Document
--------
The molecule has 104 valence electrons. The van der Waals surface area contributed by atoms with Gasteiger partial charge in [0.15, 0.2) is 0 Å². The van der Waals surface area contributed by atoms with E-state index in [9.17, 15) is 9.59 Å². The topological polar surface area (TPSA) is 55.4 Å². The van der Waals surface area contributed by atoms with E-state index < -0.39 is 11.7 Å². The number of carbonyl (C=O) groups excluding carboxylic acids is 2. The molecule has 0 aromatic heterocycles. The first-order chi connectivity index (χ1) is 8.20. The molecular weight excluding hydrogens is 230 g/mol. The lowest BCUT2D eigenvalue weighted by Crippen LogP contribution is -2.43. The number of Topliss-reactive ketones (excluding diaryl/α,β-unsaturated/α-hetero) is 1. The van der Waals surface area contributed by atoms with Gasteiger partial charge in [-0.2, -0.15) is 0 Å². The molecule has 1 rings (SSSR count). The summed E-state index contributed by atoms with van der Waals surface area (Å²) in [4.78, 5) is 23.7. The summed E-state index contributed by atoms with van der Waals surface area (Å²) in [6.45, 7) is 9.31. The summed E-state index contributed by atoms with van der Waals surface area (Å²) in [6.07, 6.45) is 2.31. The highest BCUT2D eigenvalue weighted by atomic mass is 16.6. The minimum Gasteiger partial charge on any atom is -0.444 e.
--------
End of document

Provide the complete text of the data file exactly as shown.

The molecule has 104 valence electrons. The van der Waals surface area contributed by atoms with Gasteiger partial charge in [0.15, 0.2) is 0 Å². The van der Waals surface area contributed by atoms with E-state index in [9.17, 15) is 9.59 Å². The topological polar surface area (TPSA) is 55.4 Å². The van der Waals surface area contributed by atoms with E-state index < -0.39 is 11.7 Å². The number of carbonyl (C=O) groups excluding carboxylic acids is 2. The molecule has 0 aromatic heterocycles. The first-order chi connectivity index (χ1) is 8.20. The molecular weight excluding hydrogens is 230 g/mol. The lowest BCUT2D eigenvalue weighted by Crippen LogP contribution is -2.43. The number of Topliss-reactive ketones (excluding diaryl/α,β-unsaturated/α-hetero) is 1. The van der Waals surface area contributed by atoms with Gasteiger partial charge in [-0.2, -0.15) is 0 Å². The molecule has 1 rings (SSSR count). The summed E-state index contributed by atoms with van der Waals surface area (Å²) in [4.78, 5) is 23.7. The summed E-state index contributed by atoms with van der Waals surface area (Å²) in [6.45, 7) is 9.31. The summed E-state index contributed by atoms with van der Waals surface area (Å²) in [6.07, 6.45) is 2.31. The highest BCUT2D eigenvalue weighted by atomic mass is 16.6. The minimum Gasteiger partial charge on any atom is -0.444 e.